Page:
Scion launches its tiniest car

Scion launches the 2011 iQ at the 2010 New York auto show.

Wayne Cunningham Managing Editor / Roadshow
Wayne Cunningham reviews cars and writes about automotive technology for CNET's Roadshow. Prior to the automotive beat, he covered spyware, Web building technologies, and computer hardware. He began covering technology and the Web in 1994 as an editor of The Net magazine.
Wayne Cunningham
Sarah Tew/CNET
Scion iQ
Scion's new iQ is based on the Toyota iQ, already available in Japan and Europe. Sarah Tew/CNET

NEW YORK--Toyota started selling its iQ mini car in Japan two years ago, and in Europe last year. It comes to the U.S. with the same model name, but under the Scion badge, in early 2011. Scion officially launched the new iQ at the 2010 New York auto show.

Designed as an urban car, the iQ isn't big on power, its 1.3-liter four cylinder engine producing just over 90 horsepower. With its continuously variable transmission, Scion says it will get fuel economy in the high 30s.

Of equal interest to city dwellers is the car's size. With a length of 10 feet, it should park easily. The iQ's front seats are asymmetrically aligned, giving the driver enough room to work the pedals, but only enough room behind for a child, whereas the passenger side seat is set forward, creating enough room in the rear seat behind for another adult. Scion calls this 3+1 seating.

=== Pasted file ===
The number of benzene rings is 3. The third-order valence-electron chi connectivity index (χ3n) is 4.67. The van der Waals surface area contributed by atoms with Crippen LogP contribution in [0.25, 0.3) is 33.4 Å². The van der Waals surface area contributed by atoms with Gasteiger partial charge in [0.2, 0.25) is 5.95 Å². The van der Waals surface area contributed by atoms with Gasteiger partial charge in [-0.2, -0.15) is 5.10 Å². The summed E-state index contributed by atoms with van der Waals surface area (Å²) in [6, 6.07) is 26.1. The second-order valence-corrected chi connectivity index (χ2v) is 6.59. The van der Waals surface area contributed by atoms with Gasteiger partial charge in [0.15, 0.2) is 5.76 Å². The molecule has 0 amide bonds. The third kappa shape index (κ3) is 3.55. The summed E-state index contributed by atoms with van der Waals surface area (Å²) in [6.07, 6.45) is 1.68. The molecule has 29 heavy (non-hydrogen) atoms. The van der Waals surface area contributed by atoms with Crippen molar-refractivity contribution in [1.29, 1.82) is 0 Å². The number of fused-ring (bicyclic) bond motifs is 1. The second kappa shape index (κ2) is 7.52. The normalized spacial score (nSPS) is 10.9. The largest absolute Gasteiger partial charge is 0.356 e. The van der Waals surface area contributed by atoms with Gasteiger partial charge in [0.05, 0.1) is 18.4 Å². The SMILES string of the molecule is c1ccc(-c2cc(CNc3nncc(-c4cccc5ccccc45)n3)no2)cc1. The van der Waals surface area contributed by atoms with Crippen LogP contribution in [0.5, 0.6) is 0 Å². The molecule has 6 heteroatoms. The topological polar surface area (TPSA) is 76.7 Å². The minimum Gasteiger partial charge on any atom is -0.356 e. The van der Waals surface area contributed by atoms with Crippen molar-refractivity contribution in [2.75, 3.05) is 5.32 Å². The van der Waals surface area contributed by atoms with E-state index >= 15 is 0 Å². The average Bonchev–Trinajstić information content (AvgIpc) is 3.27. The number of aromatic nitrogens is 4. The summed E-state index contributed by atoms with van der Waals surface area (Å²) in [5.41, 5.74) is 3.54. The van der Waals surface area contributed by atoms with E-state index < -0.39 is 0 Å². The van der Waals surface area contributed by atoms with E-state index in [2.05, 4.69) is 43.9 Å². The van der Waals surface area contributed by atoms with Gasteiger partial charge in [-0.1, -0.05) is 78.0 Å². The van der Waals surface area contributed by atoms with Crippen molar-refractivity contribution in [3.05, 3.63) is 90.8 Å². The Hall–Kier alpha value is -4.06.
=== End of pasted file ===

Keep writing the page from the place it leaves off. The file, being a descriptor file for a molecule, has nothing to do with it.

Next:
With the rear seats in use, there is no cargo area. Space in back becomes available only with the rear seats folded down. Scion also keeps the iQ tiny through the use of a compact air conditioning unit and electric power steering.

Surprisingly, the iQ will come with 10 air bags, along with stability and traction control, and anti-lock brakes. And as a Scion, it gets a USB port for iPod integration standard. Scion will make different head units available, with navigation a possibility, judging from the way its other models can be configured.